Public Can Lay Flowers at Tomb of the Unknown Soldier in November

Public Can Lay Flowers at Tomb of the Unknown Soldier in November
Photo by Elizabeth Fraser/Arlington National Cemetery

In honor of the 100th anniversary of the Tomb of the Unknown Soldier, members of the public will be able to pay respects closer than ever before.

On Nov. 9 and 10, visitors will be allowed to lay flowers in front of the tomb and to walk on its plaza, an area usually reserved for only the Sentinels of the 3rd Infantry Regiment, otherwise known as “The Old Guard.”

“When we stand at the Tomb of the Unknown Soldier, we stand not only with those laid to rest in the tomb, but with all the servicemembers who have fought before us,” said Lt. Gen. Dana T. Atkins, USAF (Ret), MOAA president and CEO. “If people take this unique chance to visit the tomb up close, they will undoubtedly be inspired by the strength of those who gave the ultimate sacrifice.”



Complimentary roses, gerbera daisies, and sunflowers will be provided between 9 a.m. and 4 p.m. on Nov. 9 and 10, though visitors may bring their own flowers. While there is no charge to take advantage of this rare opportunity, visitors will need to register online. The event will take place rain or shine, and complimentary trams will run to the Memorial Amphitheater for those attending the ceremony.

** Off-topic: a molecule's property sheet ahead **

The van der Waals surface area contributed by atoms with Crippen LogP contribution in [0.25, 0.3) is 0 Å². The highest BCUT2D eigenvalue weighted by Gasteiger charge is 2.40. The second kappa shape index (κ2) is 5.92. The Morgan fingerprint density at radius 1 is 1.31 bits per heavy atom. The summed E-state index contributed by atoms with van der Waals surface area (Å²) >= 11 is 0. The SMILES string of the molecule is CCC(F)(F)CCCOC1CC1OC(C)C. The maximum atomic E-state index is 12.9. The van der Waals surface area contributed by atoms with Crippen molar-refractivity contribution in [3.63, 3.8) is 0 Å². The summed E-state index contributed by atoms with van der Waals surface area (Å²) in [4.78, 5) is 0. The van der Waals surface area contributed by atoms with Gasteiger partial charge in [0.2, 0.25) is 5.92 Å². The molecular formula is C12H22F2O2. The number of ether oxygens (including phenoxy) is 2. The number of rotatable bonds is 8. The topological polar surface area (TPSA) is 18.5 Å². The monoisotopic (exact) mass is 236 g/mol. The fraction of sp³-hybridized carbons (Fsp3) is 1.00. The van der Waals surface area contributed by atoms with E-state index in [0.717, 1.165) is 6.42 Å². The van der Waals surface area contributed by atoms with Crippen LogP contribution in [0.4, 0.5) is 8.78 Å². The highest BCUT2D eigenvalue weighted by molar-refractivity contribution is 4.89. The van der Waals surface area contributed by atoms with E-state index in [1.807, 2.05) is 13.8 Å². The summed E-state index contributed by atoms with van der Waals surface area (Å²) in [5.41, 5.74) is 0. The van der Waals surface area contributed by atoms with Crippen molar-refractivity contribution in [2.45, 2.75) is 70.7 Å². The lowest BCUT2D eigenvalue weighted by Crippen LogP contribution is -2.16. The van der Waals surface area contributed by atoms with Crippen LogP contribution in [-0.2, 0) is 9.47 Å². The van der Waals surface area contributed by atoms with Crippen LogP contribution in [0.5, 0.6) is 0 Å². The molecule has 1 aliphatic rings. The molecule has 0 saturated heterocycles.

A representative of the Crow Nation will begin the flower ceremony at 8 a.m. on Nov. 9 by reciting a prayer that was given 100 years ago by American Indian Chief Plenty Coups.

In addition to being able to place flowers and pay respects by the Tomb, guests will have the chance to talk to historians on-site and participate in interpretive discussions. Before heading to Arlington National Cemetery, it is suggested that people review security requirements as well as COVID-19 guidance.

“As the stewards of the Tomb of the Unknown Soldier, it’s our honor to lead the centennial commemoration of this site,” said Karen Durham-Aguilera, executive director of Army National Military Cemeteries and Arlington National Cemetery. “The Tomb has served as the heart of Arlington National Cemetery. It is a people’s memorial that inspires reflection on service, valor, sacrifice and mourning. As a sacred memorial site and the grave of three unknown American service members, the Tomb connects visitors with the legacy of the U.S. armed forces throughout the nation’s history.”


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About the Author

Amber Monks
Amber Monks

Monks is MOAA's advertising and business manager. She started at MOAA in 2018 as a member service representative, with a focus on communications.